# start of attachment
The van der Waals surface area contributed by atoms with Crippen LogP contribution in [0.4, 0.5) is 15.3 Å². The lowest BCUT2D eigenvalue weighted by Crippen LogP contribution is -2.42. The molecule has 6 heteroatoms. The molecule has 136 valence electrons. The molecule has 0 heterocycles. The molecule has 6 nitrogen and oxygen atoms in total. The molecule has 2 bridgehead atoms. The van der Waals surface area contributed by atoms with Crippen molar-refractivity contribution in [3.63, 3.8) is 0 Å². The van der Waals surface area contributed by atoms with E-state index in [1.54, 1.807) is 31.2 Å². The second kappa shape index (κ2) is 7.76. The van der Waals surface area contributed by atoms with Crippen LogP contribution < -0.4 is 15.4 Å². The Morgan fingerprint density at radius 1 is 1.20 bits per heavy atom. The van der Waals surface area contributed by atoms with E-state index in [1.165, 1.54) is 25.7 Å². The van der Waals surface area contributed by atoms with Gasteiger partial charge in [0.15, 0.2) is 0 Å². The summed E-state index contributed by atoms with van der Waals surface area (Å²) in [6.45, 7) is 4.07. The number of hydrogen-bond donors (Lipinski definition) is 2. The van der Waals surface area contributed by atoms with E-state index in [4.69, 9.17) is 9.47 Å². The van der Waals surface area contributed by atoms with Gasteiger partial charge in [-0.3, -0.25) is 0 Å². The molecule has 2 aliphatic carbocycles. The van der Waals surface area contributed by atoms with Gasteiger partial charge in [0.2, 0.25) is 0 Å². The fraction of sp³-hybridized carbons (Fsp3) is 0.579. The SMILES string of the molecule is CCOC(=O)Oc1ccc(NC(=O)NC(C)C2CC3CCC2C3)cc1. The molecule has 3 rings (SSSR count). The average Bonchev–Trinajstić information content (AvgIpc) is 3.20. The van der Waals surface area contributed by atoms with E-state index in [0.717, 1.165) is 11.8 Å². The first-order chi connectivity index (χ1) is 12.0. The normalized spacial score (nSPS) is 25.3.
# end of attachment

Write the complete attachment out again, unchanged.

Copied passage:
The van der Waals surface area contributed by atoms with Crippen LogP contribution in [0.4, 0.5) is 15.3 Å². The lowest BCUT2D eigenvalue weighted by Crippen LogP contribution is -2.42. The molecule has 6 heteroatoms. The molecule has 136 valence electrons. The molecule has 0 heterocycles. The molecule has 6 nitrogen and oxygen atoms in total. The molecule has 2 bridgehead atoms. The van der Waals surface area contributed by atoms with Crippen molar-refractivity contribution in [3.63, 3.8) is 0 Å². The van der Waals surface area contributed by atoms with E-state index in [1.54, 1.807) is 31.2 Å². The second kappa shape index (κ2) is 7.76. The van der Waals surface area contributed by atoms with Crippen LogP contribution < -0.4 is 15.4 Å². The Morgan fingerprint density at radius 1 is 1.20 bits per heavy atom. The van der Waals surface area contributed by atoms with E-state index in [1.165, 1.54) is 25.7 Å². The van der Waals surface area contributed by atoms with Gasteiger partial charge in [0.15, 0.2) is 0 Å². The summed E-state index contributed by atoms with van der Waals surface area (Å²) in [6.45, 7) is 4.07. The number of hydrogen-bond donors (Lipinski definition) is 2. The van der Waals surface area contributed by atoms with E-state index in [4.69, 9.17) is 9.47 Å². The van der Waals surface area contributed by atoms with Gasteiger partial charge in [-0.3, -0.25) is 0 Å². The molecule has 2 aliphatic carbocycles. The van der Waals surface area contributed by atoms with Gasteiger partial charge in [0.2, 0.25) is 0 Å². The fraction of sp³-hybridized carbons (Fsp3) is 0.579. The SMILES string of the molecule is CCOC(=O)Oc1ccc(NC(=O)NC(C)C2CC3CCC2C3)cc1. The molecule has 3 rings (SSSR count). The average Bonchev–Trinajstić information content (AvgIpc) is 3.20. The van der Waals surface area contributed by atoms with E-state index in [0.717, 1.165) is 11.8 Å². The first-order chi connectivity index (χ1) is 12.0. The normalized spacial score (nSPS) is 25.3.